BY: Michelle Graham
If you dread approaching the subject with your parents about senior housing and care you are not alone. For most of us this conversation is right up there with having “The Talk” with our teens about the birds and the bees – awkward and uncomfortable. But the message I have for you today is that open, honest conversation NOW is so much better than trying to figure things out on your own later. Equipping yourself with a strategy and clarifying your parents’ goals and preferences will help relieve anxiety for all involved. Encourage your siblings to be involved in the discussion. This will ensure that everyone understands your parents’ desires and needs, and will keep peace in the family, as well as lessen guilt when those tough decisions have to be made.
Set the Tone
To begin your discussion, choose an appropriate time and place which respects your parents’ feelings and privacy. Be aware of your own stress levels and choose a time when they will be lowest. The key is to approach the subject with a goal of honest, direct communication. Ask for permission to discuss the topic. For example, “Can we talk about what is important to you should either of you require care or assistance in the future?” If someone they know has recently experienced a crisis of this type, it is the ideal time to bring this topic up. Provide “what if” examples, such as “What is important to you if you could no longer live at home?” “What if you could no longer care for yourself?”
Practice Good Listening Skills
Recognize that your goal is to assist your parents in exploring their situation and options – not to force an agenda or opinion of your own. Think ahead and prepare for your reactions. Avoid getting frustrated if your parents are not receptive initially to the discussion. The caretaker role reversal which so often begins to take place between adult children and their aging parents can feel stressful for both parties. It’s helpful to keep in mind that your parents are still adults and treating them as you would any other adult will go a long way in keeping the relationship comfortable.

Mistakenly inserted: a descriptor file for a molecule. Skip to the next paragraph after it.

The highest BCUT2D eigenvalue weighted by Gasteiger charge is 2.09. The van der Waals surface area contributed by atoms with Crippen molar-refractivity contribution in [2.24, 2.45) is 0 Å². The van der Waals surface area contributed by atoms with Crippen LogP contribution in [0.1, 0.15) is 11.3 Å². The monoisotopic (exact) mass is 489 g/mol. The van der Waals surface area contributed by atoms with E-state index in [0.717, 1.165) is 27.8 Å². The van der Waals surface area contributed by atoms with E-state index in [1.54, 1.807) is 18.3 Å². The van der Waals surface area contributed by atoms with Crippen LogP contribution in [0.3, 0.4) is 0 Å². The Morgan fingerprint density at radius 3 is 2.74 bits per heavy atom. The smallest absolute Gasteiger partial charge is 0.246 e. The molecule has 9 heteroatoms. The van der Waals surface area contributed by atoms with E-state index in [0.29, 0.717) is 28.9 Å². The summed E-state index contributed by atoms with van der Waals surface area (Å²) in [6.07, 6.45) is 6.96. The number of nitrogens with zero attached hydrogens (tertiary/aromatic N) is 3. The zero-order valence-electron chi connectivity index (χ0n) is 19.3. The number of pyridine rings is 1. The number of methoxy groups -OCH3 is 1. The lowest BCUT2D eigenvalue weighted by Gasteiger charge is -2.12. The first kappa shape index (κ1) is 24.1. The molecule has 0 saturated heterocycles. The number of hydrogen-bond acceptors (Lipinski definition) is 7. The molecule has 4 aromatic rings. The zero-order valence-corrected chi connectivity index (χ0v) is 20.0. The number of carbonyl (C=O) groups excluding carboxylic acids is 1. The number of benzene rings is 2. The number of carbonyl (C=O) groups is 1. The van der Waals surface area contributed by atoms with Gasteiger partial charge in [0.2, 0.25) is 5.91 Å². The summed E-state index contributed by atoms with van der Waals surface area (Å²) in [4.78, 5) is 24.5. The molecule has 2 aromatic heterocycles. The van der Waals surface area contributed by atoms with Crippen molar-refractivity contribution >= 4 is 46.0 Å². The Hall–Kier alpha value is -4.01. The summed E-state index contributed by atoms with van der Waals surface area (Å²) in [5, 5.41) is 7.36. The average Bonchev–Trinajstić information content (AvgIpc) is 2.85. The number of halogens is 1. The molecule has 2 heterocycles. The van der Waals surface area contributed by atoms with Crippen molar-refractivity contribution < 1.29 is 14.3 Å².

People are more relaxed when they feel they are being heard and understood. As you listen carefully to their concerns you will then be able to hear and dispel some of their fears, such as the loss of independence or freedom. Ask non-threatening, open-ended questions such as “What concerns you most about moving into an assisted living community dad?” Emphasize the positive aspects of minimizing many responsibilities and gaining the freedom to do other things. When you resist the temptation to make decisions for them you can take the long way through discussion and allow them to come to decisions themselves.
There are two things you need to educate yourself about:
First, educate yourself on the types of care options available to seniors. Understand what home care provides, what a retirement or an assisted living community offers, etc. For many elderly persons, their only knowledge of long term care options is a nursing home.
Second, if you are not aware of your parent’s financial situation, this would be an appropriate time to find out. Ask about monthly pensions, social security amounts, savings accounts and investments, any long term care policies or whole life insurance that may be converted to cash. Find out if either of your parents served in the military during a period of war time. (There may be benefits available to help pay for long term care.) Although this discussion is again uncomfortable, this information is needed should you have to find long term care options quickly at some time.
It is also vitally important that your parent has a “Durable Power of Attorney” (POA) established prior to becoming incapacitated. This will allow whomever they choose as their POA to make decisions on their behalf, and can specify if those decisions include medical, financial decisions, or both. They (and all of us), also need an “Advanced Directive” specifying what their wishes are for care should they become too ill or hurt to express their wishes. Many fear a loss of freedom if they assign someone as their POA, but a POA can specify that it takes place immediately – or at the time the person becomes incapacitated.
Don’t Make Promises
Please, for your sake and your parents’ sake, do not make promises such as “You can just come and live with us and we will take care of you”, or “I will never put you in a nursing home”. Care needs and circumstances can change, and you may have made the promise with the very best of intentions only to find that this is no longer the best solution. Unfulfilled promises can create such great anxiety, and guilt and potential conflict in a family.
Setting the Stage
These conversations aren’t initially easy and can be challenging. Your loving and honest direct communication with your parents will set the stage for future open conversations. This is an opportunity to become closer to your parents as you move through this life journey together.